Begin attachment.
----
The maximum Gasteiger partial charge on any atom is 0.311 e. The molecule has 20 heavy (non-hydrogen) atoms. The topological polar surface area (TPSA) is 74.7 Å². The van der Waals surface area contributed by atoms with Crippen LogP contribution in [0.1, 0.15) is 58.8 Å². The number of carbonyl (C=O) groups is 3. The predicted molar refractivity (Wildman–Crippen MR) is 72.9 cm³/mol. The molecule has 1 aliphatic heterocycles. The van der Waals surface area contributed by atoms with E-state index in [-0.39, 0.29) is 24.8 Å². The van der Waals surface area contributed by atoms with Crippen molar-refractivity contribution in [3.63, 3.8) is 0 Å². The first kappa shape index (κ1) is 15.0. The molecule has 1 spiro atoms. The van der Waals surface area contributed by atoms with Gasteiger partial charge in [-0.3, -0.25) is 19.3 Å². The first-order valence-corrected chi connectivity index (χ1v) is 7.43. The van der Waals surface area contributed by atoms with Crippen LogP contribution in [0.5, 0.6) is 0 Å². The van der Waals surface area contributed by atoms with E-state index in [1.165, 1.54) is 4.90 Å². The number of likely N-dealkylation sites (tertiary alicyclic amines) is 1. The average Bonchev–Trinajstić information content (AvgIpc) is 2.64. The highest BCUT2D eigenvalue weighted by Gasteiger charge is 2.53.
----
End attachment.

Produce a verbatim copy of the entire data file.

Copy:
The maximum Gasteiger partial charge on any atom is 0.311 e. The molecule has 20 heavy (non-hydrogen) atoms. The topological polar surface area (TPSA) is 74.7 Å². The van der Waals surface area contributed by atoms with Crippen LogP contribution in [0.1, 0.15) is 58.8 Å². The number of carbonyl (C=O) groups is 3. The predicted molar refractivity (Wildman–Crippen MR) is 72.9 cm³/mol. The molecule has 1 aliphatic heterocycles. The van der Waals surface area contributed by atoms with E-state index in [-0.39, 0.29) is 24.8 Å². The van der Waals surface area contributed by atoms with Crippen molar-refractivity contribution in [3.63, 3.8) is 0 Å². The first kappa shape index (κ1) is 15.0. The molecule has 1 spiro atoms. The van der Waals surface area contributed by atoms with Gasteiger partial charge in [-0.3, -0.25) is 19.3 Å². The first-order valence-corrected chi connectivity index (χ1v) is 7.43. The van der Waals surface area contributed by atoms with Crippen LogP contribution in [0.5, 0.6) is 0 Å². The van der Waals surface area contributed by atoms with E-state index in [1.165, 1.54) is 4.90 Å². The number of likely N-dealkylation sites (tertiary alicyclic amines) is 1. The average Bonchev–Trinajstić information content (AvgIpc) is 2.64. The highest BCUT2D eigenvalue weighted by Gasteiger charge is 2.53.